INAUGURATION DAY IN PITTSFIELD: NOT SO ‘SPECIAL,’ AS SCHOOL COMMITTEE WILL FIND OUT … plus … SHOPPING CENTER FOR PEDA COULD PUT ENTIRE SITE IN JEOPARDY; PEDA SECRECY BLASTED
By DAN VALENTI
PLANET VALENTI News and commentary
INAUGURALS AND INTRIGUE: ONLY IN PITTSFIELD
(FORTRESS OF SOLITUDE, DECEMBER 30, 2011) — On Monday, Jan. 2, at City Hall, Pittsfield hosts a swearing in ceremony for its new officers and elected officials. At 8 p.m., the same evening, the city swears in its new school committee in the library at PHS. There’s just one problem. Monday, Jan. 2, is a legal holiday, made so by New Year’s falling on a Sunday.
Question: Does this mean that all of the workers who will be needed to open, maintain, and close the buildings will be on double time or time-and-a-half? If so, would it spoil some vast, eternal plan to put off the inauguration until Wednesday, thereby saving Pittsfield taxpayers a good chunk of change?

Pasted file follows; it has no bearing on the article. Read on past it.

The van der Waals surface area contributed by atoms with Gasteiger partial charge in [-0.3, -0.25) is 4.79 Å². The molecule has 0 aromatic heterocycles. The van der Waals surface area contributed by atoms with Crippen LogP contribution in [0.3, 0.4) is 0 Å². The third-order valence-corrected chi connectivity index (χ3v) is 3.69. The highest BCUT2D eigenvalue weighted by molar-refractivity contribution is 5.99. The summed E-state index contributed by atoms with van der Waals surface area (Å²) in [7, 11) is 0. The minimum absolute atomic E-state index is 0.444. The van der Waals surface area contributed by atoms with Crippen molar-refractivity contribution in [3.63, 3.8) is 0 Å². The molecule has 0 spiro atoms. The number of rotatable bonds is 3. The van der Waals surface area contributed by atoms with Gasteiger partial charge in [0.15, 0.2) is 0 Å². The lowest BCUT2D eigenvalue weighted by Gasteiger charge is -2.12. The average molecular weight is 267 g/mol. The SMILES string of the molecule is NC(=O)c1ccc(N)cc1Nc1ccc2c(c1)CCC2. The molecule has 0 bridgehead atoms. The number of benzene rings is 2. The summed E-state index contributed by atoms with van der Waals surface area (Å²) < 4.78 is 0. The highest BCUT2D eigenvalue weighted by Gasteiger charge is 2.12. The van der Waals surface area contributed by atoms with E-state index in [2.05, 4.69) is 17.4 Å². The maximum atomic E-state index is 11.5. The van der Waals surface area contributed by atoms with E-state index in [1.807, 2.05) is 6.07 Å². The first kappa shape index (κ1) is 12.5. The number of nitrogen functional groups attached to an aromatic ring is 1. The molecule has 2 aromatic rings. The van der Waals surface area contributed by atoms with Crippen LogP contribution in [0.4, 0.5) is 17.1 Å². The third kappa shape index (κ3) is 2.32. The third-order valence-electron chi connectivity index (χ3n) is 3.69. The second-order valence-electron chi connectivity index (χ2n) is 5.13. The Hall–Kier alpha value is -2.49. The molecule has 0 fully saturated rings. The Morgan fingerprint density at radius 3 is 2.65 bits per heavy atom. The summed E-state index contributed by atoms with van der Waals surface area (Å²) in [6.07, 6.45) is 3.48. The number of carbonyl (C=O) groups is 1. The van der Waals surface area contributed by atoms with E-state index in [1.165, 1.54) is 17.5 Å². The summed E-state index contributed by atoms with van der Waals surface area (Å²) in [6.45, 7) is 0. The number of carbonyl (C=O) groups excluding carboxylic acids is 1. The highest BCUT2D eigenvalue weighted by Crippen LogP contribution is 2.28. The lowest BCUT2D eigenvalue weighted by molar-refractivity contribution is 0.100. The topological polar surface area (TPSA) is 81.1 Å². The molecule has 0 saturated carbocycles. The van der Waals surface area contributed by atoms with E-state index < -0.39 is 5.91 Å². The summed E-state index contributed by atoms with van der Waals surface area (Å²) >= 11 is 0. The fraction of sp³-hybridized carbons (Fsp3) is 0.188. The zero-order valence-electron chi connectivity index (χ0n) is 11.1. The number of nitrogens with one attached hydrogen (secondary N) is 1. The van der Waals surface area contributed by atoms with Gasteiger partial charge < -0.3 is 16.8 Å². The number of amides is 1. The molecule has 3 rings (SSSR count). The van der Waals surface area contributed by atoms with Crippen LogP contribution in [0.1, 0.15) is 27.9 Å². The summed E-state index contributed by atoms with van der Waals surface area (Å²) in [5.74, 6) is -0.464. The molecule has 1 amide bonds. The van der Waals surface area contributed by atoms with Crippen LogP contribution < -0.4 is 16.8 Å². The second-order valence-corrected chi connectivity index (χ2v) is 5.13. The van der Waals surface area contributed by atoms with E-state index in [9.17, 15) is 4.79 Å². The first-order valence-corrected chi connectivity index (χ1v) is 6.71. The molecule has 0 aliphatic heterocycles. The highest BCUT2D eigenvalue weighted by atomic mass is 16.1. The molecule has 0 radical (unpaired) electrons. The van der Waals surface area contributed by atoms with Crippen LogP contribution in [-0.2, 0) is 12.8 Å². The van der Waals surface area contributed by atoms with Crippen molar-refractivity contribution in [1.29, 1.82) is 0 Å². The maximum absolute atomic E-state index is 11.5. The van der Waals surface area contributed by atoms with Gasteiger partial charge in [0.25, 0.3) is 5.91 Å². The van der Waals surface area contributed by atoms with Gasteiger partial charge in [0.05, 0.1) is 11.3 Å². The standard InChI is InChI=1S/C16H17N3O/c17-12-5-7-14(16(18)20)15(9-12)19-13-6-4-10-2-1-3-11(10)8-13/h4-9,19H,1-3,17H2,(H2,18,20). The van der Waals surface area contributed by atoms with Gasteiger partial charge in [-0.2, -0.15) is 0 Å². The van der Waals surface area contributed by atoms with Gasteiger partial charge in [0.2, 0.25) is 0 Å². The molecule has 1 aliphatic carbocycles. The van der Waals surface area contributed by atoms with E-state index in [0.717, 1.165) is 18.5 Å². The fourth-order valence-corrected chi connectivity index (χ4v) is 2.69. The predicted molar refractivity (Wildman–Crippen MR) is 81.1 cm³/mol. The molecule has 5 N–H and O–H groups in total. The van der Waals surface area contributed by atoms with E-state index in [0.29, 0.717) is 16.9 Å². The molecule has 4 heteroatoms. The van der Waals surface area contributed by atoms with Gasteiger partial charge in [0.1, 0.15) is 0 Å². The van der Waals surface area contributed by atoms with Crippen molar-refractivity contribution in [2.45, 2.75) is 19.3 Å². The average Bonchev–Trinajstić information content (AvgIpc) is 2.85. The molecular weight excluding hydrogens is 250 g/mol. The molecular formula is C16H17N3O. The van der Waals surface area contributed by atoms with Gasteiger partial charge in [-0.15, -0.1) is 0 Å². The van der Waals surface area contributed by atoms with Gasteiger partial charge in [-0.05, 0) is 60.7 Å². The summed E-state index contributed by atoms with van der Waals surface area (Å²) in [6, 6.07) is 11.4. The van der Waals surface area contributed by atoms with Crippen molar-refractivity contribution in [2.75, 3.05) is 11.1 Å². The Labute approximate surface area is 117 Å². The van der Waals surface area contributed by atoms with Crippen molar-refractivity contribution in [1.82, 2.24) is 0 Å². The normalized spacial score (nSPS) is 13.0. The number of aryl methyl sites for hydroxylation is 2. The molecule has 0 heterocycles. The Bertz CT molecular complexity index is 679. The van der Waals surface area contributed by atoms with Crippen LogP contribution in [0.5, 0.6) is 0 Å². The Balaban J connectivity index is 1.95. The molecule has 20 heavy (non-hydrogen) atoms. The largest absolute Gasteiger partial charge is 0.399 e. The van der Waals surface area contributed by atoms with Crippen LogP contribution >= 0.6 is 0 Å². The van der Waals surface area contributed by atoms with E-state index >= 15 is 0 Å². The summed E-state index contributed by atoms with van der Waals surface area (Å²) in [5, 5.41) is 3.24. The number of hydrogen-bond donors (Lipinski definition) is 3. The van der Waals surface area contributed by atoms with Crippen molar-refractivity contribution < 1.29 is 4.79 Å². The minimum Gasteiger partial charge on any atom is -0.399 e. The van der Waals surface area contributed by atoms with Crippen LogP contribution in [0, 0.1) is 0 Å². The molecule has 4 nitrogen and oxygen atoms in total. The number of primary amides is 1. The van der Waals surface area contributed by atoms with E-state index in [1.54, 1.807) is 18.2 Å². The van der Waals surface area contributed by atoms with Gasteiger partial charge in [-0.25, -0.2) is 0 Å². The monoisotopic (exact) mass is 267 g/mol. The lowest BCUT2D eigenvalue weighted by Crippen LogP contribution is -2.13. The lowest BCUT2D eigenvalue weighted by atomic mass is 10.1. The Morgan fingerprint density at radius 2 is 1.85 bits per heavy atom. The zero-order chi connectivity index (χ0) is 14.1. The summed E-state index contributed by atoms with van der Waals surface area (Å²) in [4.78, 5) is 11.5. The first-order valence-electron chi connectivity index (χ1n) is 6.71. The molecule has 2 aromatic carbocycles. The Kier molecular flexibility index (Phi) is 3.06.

Officials will argue that the city charter determines when inaugurations are conducted, but since when is following the rules or obeying the law a requirement for official conduct in the city of Pittsfield? Charter, law, and procedure are ignored or violated on a routine basis. Why can’t they do it in this case? Besides, a legal holiday trumps the language of any local charter.
MEmo to Mayor-elect Dan Bianchi: Want to get off to a fast start? Have the swearing in the day after, on Jan. 3. THE PLANET seriously doubts that anyone will file an complaint with Secretary of State Bill Galvin, except, perhaps, Gerry Doyle.
Does ‘Special’ Make it Illegal? It Sure Does Look So’